The China- initiated Asian Infrastructure Investment Bank (AIIB) won achievements in a short time of just one and a half years despite challenges facing the international development bank, South Korea's deputy finance minister said.
"AIIB already generated achievements in one and a half years of its establishment," Song In-chang, deputy minister for international affairs at South Korea's Ministry of Strategy and Finance, told Xinhua Saturday on the sidelines of the AIIB's annual meeting.
The second annual meeting of the AIIB's board of governors lasted for two days through Saturday in South Korea's southern resort island of Jeju.
The first meeting was held in Beijing last year. The third annual meeting was scheduled to be held in India in June 2018.
The AIIB, officially launched in January 2016, is a multilateral development bank initiated by China and supported by a wide range of countries and regions, which provides financing for infrastructure improvement in Asia.
The deputy minister said the 18-month-old AIIB achieved what other multilateral development banks (MDBs) took four to five years to achieve.
To date, the AIIB has approved 2.49 billion US dollars in financing for 16 infrastructure projects in nine countries. Twelve of the projects were co-financed, while four were standalone projects prepared by the bank.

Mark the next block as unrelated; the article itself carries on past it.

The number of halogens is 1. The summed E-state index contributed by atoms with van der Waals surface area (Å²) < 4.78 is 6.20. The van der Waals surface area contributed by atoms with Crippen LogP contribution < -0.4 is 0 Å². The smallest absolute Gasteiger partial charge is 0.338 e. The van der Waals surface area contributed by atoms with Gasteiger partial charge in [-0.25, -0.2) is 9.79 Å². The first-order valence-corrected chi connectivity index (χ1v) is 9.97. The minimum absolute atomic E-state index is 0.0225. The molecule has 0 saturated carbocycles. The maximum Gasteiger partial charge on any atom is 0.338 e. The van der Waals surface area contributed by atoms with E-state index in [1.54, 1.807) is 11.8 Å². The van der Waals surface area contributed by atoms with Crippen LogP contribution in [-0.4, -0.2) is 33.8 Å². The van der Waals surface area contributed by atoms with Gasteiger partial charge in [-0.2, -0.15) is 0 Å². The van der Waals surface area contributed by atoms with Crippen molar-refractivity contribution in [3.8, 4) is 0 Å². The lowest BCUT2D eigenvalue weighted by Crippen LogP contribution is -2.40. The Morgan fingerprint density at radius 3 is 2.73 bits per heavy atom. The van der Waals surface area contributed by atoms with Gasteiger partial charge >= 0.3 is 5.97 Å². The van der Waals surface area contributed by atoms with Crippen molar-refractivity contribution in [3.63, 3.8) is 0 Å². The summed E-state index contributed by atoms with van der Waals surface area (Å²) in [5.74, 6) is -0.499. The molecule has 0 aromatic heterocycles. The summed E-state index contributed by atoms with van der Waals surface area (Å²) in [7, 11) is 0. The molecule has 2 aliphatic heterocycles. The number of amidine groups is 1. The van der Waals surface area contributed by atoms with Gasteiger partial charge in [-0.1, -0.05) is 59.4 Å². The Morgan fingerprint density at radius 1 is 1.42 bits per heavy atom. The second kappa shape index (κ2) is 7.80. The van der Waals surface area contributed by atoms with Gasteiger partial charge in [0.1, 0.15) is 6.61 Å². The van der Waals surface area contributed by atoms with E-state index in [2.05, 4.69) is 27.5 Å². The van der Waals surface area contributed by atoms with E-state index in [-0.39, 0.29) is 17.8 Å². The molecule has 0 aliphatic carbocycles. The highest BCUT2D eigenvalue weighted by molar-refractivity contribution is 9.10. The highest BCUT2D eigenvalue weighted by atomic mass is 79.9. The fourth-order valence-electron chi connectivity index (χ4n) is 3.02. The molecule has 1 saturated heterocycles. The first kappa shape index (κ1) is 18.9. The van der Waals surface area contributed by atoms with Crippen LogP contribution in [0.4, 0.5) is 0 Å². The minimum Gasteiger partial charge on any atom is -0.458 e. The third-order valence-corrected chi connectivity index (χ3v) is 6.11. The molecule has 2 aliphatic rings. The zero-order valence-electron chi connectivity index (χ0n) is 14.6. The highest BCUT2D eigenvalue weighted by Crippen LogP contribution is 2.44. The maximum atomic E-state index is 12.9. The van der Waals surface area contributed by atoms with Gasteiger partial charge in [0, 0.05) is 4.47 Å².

"AIIB's progress is very fast. AIIB President Jin Liqun did well," said Song.
Despite the lack of experience of the newest international financial institution, Song said the AIIB has an advantage of making a fast decision by the decision-making body.
He said the South Korean government will actively support corporate infrastructure projects linked to the AIIB by creating a firm networking with AIIB officials.
Meanwhile, Song held a separate press conference with local reporters on Saturday, saying South Korea's hosting of the AIIB's first annual meeting outside the Beijing headquarters had a great meaning to the country.
President Moon Jae-in, who took office on May 10, made a congratulatory address at the opening ceremony of the AIIB annual meeting on Friday, making a debut into the international event.
South Korea is the fifth-biggest shareholder of the AIIB which owns about 100 billion US dollars of subscribed capital, including some 20 billion dollars in paid-in capital.
The deputy minister said South Korea planned to share its technology, experience and finance of infrastructure with other AIIB members to contribute to the environmentally-friendly economic development in Asia.
Among the 80 approved members, 75 delegations attended the AIIB's second annual meeting along with 46 officials from multilateral development banks such as the Asian Development Bank.
"It was a very high participation rate," said Song. In addition to the delegations and MDB officials, central bankers and over 20 finance ministers attended the second annual meeting.
The number of AIIB members was raised to 80, including 57 founding members, as the board of governors approved Argentina, Madagascar and Tonga as new members during the business session on Friday.